Without reducing small towns to the "flyover country" contempt with which Hollywood tends to regard them, Frankenheimer captures the feeling of life in slow motion, where a stunt show is so exciting that literally everyone turns out and word of mouth is enough to afford celebrity treatment to the participants. Hackman's Joe is the most expansive on what drives them to take outrageous risks for scant reward; he delivers a chill-inducing whispered monologue about a particular stunt's capacity for convincing the diver he's invincible, seducing him into not pulling the ripcord in time, while suggesting with almost imperceptible subtlety that the diver may be grappling with a death wish.
He also reveals a truly nasty side when anyone's ideals or insecurities threaten to impinge on his management. This points to another singularity in Hackman: he can play a thoroughgoing bastard with no redeeming traits except perhaps unassailable belief in his goals and methods. Popeye Doyle, lest we forget, was a violent racist with no time for due process; his rancher in Jan Troell's Zandy's Bride (1974)--an ambitious film undone by its lack of character continuity--commits an act of marital rape that's never atoned for and only partly explained in his visit to his father, suggesting we're fated to inherit the worst traits of our progenitors.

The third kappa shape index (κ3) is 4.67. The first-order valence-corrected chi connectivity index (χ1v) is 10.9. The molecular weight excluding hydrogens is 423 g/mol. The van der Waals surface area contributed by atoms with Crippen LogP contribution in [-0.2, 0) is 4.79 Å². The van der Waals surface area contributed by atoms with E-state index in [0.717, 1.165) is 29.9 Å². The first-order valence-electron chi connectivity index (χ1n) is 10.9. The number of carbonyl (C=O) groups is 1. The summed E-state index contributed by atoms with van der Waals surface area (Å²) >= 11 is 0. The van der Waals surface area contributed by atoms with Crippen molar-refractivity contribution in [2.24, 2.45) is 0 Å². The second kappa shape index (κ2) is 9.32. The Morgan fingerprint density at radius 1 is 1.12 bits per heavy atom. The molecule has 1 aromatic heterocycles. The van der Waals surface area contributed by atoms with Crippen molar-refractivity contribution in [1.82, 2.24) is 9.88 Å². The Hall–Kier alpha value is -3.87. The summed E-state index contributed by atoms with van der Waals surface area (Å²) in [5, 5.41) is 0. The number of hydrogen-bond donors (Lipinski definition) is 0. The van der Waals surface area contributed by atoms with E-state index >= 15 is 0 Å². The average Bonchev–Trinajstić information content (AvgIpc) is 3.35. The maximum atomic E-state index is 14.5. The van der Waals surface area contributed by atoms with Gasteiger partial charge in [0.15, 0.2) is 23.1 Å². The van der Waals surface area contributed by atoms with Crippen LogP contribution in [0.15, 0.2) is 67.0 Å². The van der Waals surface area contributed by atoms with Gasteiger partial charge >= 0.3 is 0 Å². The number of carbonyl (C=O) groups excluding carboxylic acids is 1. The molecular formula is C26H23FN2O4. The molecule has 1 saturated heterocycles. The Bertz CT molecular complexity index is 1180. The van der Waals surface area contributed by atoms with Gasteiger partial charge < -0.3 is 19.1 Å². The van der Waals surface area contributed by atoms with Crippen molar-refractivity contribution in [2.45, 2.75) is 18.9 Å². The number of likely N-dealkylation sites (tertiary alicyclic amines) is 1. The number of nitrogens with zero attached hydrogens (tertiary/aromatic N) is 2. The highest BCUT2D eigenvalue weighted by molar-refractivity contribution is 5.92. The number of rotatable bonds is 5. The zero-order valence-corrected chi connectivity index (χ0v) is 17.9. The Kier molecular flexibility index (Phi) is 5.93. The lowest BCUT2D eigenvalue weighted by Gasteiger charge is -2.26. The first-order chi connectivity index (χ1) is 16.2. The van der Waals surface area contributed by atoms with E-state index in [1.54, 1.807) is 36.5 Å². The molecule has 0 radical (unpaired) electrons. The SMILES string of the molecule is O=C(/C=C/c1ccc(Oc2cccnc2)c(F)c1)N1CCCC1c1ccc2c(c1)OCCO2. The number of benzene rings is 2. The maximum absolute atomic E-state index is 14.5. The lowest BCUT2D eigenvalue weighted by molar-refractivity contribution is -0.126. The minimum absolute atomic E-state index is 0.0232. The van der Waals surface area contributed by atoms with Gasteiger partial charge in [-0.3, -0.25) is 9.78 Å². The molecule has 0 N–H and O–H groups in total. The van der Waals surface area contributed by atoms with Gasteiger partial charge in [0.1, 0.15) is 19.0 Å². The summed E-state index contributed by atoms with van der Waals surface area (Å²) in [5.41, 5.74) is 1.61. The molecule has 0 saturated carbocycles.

The same thesis courses through Gilbert Cates's I Never Sang for My Father (1970), Hackman's final film before his career took off and the best Gene Hackman movie you've never seen. Adapted by Robert Anderson from his autobiographical play, the film details the fraught relationship between iron-willed 80-year-old Tom Garrison (screen legend Melvyn Douglas) and his guilt-racked middle-aged son, Gene (Hackman), first pictured together in a stilted black-and-white photograph. In his day Tom was the town mayor and president of the board of education; now his achievements are the stuff of bronze plaques no one reads. "A forgotten man in an ungrateful city," is how Gene characterizes him, understanding that vital force to nuisance is a journey we all must make, and expending every emotional resource in his filial devotion.